Last updated by The POOG on March 01, 2021.

if you’re taking flak you know you’re over the target

Apocryphal expression from WWII. No referencable origin.


debunked as a conspiracy theory. Conspiracy theories in the early usage of the term go back more than a century. However, it is only in the modern era beginning in the 1950s that the term has taken on a pejorative connotation. As such it may be used as a psyop by parties wishing to discredit close scrutiny.

First recognize that when the term ‘conspiracy theory’ is used as an attack and that one may have touched a sensitive point of the opponent. This is on itself valuable information. It may be considered to be a validation of the proposition that invited the attack. Also, it may give insight into critical points in the opponent’s position or strategy which are otherwise hidden.

I emphasize ‘may’ because the use of the term may be a Pavlovian response devoid of any information other than that you have hit a nerve.

To conspire is “to join in a secret agreement to do an unlawful or wrongful act or an act which becomes unlawful as a result of the secret agreement“. The definition has two parts. The first is that the act must be”unlawful or wrongful“. The second is that it must be a “secret agreement“. As a result, a ‘conspiracy theory‘ would be a proposition that the conspiracy exists. It is a prime function of science to formulate and prove theories.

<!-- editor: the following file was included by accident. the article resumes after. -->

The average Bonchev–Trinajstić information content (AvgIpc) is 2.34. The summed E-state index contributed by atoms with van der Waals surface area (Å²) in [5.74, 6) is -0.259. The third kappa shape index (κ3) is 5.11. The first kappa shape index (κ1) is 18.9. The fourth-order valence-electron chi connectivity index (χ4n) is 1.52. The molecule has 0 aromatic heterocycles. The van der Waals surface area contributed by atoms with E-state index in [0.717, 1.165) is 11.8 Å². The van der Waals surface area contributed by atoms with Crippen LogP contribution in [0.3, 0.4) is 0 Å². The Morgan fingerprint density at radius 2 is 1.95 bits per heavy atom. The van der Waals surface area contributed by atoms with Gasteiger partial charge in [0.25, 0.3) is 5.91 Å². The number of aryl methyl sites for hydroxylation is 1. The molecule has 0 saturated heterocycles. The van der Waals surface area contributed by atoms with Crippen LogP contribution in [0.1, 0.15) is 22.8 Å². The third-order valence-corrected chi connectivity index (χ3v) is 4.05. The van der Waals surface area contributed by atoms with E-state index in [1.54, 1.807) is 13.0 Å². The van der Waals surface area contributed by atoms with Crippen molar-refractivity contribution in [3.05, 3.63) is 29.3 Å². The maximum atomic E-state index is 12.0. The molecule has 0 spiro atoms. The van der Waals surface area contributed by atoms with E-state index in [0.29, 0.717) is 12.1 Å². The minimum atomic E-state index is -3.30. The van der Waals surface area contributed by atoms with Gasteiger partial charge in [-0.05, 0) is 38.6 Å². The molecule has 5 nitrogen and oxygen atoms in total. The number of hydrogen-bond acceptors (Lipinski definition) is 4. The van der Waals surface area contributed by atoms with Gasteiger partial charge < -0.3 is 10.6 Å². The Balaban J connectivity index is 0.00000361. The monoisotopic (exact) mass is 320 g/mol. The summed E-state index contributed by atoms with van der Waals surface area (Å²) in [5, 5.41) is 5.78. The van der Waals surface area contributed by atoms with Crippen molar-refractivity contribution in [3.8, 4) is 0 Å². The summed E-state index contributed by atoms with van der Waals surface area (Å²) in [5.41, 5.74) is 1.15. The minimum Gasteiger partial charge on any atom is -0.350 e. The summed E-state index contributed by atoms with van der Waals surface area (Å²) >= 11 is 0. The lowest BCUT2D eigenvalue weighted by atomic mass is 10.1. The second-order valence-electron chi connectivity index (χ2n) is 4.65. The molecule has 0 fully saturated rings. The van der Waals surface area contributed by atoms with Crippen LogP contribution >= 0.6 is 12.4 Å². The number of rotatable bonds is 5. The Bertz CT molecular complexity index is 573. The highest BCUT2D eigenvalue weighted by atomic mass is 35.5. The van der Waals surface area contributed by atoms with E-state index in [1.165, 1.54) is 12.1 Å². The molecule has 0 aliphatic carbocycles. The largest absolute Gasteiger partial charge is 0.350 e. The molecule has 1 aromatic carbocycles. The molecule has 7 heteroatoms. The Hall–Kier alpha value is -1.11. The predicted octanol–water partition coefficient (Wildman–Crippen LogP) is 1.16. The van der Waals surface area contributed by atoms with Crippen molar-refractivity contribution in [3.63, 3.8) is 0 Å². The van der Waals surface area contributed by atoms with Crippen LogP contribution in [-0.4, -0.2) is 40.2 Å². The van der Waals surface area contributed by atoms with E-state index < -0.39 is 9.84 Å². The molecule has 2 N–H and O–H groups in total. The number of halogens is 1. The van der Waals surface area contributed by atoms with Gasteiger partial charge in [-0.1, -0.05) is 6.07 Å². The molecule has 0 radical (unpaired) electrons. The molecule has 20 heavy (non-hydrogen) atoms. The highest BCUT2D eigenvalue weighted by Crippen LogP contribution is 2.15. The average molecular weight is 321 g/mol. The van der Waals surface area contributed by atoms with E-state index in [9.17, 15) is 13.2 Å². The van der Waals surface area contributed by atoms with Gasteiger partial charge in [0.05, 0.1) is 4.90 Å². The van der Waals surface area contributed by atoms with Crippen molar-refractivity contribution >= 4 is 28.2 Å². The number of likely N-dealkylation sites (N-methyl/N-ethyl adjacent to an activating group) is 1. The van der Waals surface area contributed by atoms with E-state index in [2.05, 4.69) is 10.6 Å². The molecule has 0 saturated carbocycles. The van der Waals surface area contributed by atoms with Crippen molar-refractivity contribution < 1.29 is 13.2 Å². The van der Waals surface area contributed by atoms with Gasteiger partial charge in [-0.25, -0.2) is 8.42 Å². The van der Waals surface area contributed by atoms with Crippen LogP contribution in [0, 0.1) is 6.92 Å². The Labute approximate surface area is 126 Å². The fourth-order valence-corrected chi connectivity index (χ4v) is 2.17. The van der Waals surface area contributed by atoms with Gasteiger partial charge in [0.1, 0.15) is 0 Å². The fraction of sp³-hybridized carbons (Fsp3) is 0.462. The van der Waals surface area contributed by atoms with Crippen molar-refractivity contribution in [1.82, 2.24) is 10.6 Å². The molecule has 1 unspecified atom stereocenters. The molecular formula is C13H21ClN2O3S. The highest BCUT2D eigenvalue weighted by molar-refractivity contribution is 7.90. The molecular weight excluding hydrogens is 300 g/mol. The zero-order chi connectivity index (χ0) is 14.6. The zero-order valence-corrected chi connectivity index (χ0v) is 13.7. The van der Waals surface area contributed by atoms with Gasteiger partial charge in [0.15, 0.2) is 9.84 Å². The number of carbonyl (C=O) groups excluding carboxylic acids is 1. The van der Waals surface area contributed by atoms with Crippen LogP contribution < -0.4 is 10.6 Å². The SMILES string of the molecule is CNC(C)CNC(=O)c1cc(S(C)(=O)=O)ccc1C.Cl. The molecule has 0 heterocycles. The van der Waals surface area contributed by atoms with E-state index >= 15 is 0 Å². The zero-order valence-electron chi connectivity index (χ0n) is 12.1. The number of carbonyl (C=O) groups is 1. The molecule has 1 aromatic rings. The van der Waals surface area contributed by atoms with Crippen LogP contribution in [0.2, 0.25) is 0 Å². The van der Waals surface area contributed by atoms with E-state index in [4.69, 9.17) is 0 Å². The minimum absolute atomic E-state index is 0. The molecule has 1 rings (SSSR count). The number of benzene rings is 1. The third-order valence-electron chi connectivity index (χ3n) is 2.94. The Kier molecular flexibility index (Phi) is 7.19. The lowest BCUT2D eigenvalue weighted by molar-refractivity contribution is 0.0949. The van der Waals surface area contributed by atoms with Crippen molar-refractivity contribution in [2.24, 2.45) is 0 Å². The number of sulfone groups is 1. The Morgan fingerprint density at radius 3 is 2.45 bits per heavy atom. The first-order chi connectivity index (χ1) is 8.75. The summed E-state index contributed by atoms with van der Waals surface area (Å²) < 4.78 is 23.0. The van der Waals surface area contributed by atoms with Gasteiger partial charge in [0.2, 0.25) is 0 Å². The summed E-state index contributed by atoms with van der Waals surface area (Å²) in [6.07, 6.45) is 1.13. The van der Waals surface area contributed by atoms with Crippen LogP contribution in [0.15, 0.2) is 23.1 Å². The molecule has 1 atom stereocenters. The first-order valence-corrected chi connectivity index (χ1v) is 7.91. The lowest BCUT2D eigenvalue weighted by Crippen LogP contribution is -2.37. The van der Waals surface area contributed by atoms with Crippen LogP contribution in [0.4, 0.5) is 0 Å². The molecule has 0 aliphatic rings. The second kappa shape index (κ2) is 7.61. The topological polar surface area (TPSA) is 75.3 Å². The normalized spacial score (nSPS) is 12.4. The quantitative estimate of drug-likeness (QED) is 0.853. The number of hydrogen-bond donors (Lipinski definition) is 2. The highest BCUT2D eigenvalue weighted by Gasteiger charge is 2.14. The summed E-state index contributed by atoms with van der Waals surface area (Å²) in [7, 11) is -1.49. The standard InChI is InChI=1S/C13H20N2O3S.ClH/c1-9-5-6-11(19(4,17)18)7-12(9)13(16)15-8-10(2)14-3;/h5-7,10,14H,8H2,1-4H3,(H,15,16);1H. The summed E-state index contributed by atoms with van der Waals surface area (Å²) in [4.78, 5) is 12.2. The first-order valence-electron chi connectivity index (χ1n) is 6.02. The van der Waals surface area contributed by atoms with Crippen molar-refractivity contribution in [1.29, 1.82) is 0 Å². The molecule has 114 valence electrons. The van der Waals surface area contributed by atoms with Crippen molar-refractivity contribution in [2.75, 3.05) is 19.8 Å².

Far from being a dismissive term designed to marginalize and stigmatize a proponent of a theory, it should be viewed as an invitation to critically examine the proposition and prove either its truth or falsehood. So if you are accused of creating a conspiracy theory, take it as encouragement that you are likely on the right track and undertaking a worthwhile endeavour that many may benefit from.

In my earlier blog post Conspiracy Theory vs Conspiracy Fact, I noted how contempory ‘conspiracy theories’ around the COVID-19 pandemic are turning into conspiracy facts.

Attack/Response Strategy

There are two classes of attacks. The first is rational argument. The second is emotional diatribe. Their common element is that they both can be construed as an attack on a person or organization, and a stated claim that they have made.

There are three ways of answering such an attack:

  1. Ignore it;
  2. defend your position; or
  3. attack the attacker.

Of the first strategy, one may do a quick cost/benefit analysis of a proposed response. Is it worth the potential aggravation and possible emotional engagement? Is there a perceived cost in not responding?

The second strategy is the strategy to avoid. It cedes control of the situation to the opponent and reveals a weakness that you have. A defensive response is to invalidate your position while validating that of the opponent. In a siege, the advantage is with the attacker over time.

The third strategy is one of counterattack. The goal is to place the opponent on the defensive. The most effective application is to attack the opponent’s person psychologically. Read their emotional state and draw it out: “you seem awfully angry.” Since the attack is often a form of emotional diatribe, key on and question the emotion exhibited. Politicians are masters of misdirection.